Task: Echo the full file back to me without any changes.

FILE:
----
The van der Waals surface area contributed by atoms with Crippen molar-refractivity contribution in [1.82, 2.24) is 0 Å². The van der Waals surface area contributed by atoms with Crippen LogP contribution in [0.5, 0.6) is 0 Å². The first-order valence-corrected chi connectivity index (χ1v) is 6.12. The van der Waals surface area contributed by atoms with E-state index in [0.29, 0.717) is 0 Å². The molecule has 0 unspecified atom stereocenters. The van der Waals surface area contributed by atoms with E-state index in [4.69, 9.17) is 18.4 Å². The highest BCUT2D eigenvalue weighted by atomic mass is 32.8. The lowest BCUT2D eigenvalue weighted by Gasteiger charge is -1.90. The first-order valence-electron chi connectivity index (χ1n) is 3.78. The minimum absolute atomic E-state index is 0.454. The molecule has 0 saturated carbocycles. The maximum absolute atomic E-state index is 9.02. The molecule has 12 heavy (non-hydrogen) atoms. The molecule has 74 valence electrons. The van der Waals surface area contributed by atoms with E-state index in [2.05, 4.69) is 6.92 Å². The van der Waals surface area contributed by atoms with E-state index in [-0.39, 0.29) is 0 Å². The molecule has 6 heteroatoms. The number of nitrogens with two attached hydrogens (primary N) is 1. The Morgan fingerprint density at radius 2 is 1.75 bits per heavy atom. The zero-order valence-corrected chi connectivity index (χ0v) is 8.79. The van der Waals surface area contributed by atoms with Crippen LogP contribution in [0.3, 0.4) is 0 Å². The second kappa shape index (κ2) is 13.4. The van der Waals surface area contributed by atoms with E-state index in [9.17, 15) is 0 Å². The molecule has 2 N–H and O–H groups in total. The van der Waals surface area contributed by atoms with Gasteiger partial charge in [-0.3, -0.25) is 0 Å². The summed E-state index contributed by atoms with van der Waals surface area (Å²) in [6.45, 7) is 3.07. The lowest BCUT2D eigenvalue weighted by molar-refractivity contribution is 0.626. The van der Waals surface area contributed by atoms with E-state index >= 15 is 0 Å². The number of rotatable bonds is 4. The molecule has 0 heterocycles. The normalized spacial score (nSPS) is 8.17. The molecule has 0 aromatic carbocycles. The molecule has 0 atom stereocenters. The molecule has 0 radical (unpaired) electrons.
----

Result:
The van der Waals surface area contributed by atoms with Crippen molar-refractivity contribution in [1.82, 2.24) is 0 Å². The van der Waals surface area contributed by atoms with Crippen LogP contribution in [0.5, 0.6) is 0 Å². The first-order valence-corrected chi connectivity index (χ1v) is 6.12. The van der Waals surface area contributed by atoms with E-state index in [0.29, 0.717) is 0 Å². The molecule has 0 unspecified atom stereocenters. The van der Waals surface area contributed by atoms with E-state index in [4.69, 9.17) is 18.4 Å². The highest BCUT2D eigenvalue weighted by atomic mass is 32.8. The lowest BCUT2D eigenvalue weighted by Gasteiger charge is -1.90. The first-order valence-electron chi connectivity index (χ1n) is 3.78. The minimum absolute atomic E-state index is 0.454. The molecule has 0 saturated carbocycles. The maximum absolute atomic E-state index is 9.02. The molecule has 12 heavy (non-hydrogen) atoms. The molecule has 74 valence electrons. The van der Waals surface area contributed by atoms with E-state index in [2.05, 4.69) is 6.92 Å². The van der Waals surface area contributed by atoms with E-state index in [-0.39, 0.29) is 0 Å². The molecule has 6 heteroatoms. The number of nitrogens with two attached hydrogens (primary N) is 1. The Morgan fingerprint density at radius 2 is 1.75 bits per heavy atom. The zero-order valence-corrected chi connectivity index (χ0v) is 8.79. The van der Waals surface area contributed by atoms with Crippen LogP contribution in [0.3, 0.4) is 0 Å². The second kappa shape index (κ2) is 13.4. The van der Waals surface area contributed by atoms with E-state index in [9.17, 15) is 0 Å². The molecule has 2 N–H and O–H groups in total. The van der Waals surface area contributed by atoms with Gasteiger partial charge in [-0.3, -0.25) is 0 Å². The summed E-state index contributed by atoms with van der Waals surface area (Å²) in [6.45, 7) is 3.07. The lowest BCUT2D eigenvalue weighted by molar-refractivity contribution is 0.626. The van der Waals surface area contributed by atoms with E-state index >= 15 is 0 Å². The number of rotatable bonds is 4. The molecule has 0 heterocycles. The normalized spacial score (nSPS) is 8.17. The molecule has 0 aromatic carbocycles. The molecule has 0 atom stereocenters. The molecule has 0 radical (unpaired) electrons.